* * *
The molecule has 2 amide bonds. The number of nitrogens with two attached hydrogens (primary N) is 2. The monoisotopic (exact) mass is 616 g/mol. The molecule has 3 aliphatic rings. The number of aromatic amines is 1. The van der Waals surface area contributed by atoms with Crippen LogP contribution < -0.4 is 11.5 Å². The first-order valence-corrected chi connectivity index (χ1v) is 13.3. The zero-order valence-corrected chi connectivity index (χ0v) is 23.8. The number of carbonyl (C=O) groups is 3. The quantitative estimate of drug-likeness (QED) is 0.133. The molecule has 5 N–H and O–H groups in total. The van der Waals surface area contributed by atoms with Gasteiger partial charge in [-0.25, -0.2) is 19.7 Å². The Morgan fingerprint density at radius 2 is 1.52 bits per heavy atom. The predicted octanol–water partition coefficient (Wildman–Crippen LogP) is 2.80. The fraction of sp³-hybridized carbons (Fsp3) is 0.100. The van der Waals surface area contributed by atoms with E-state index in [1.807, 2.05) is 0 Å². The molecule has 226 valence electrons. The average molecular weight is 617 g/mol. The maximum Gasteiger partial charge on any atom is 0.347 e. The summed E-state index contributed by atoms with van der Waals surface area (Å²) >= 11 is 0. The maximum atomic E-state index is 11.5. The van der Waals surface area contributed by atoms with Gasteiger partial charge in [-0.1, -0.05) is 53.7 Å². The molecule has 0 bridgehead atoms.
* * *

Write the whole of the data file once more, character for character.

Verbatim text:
The molecule has 2 amide bonds. The number of nitrogens with two attached hydrogens (primary N) is 2. The monoisotopic (exact) mass is 616 g/mol. The molecule has 3 aliphatic rings. The number of aromatic amines is 1. The van der Waals surface area contributed by atoms with Crippen LogP contribution < -0.4 is 11.5 Å². The first-order valence-corrected chi connectivity index (χ1v) is 13.3. The zero-order valence-corrected chi connectivity index (χ0v) is 23.8. The number of carbonyl (C=O) groups is 3. The quantitative estimate of drug-likeness (QED) is 0.133. The molecule has 5 N–H and O–H groups in total. The van der Waals surface area contributed by atoms with Gasteiger partial charge in [-0.25, -0.2) is 19.7 Å². The Morgan fingerprint density at radius 2 is 1.52 bits per heavy atom. The predicted octanol–water partition coefficient (Wildman–Crippen LogP) is 2.80. The fraction of sp³-hybridized carbons (Fsp3) is 0.100. The van der Waals surface area contributed by atoms with E-state index in [1.807, 2.05) is 0 Å². The molecule has 226 valence electrons. The average molecular weight is 617 g/mol. The maximum Gasteiger partial charge on any atom is 0.347 e. The summed E-state index contributed by atoms with van der Waals surface area (Å²) >= 11 is 0. The maximum atomic E-state index is 11.5. The van der Waals surface area contributed by atoms with Gasteiger partial charge in [-0.1, -0.05) is 53.7 Å². The molecule has 0 bridgehead atoms.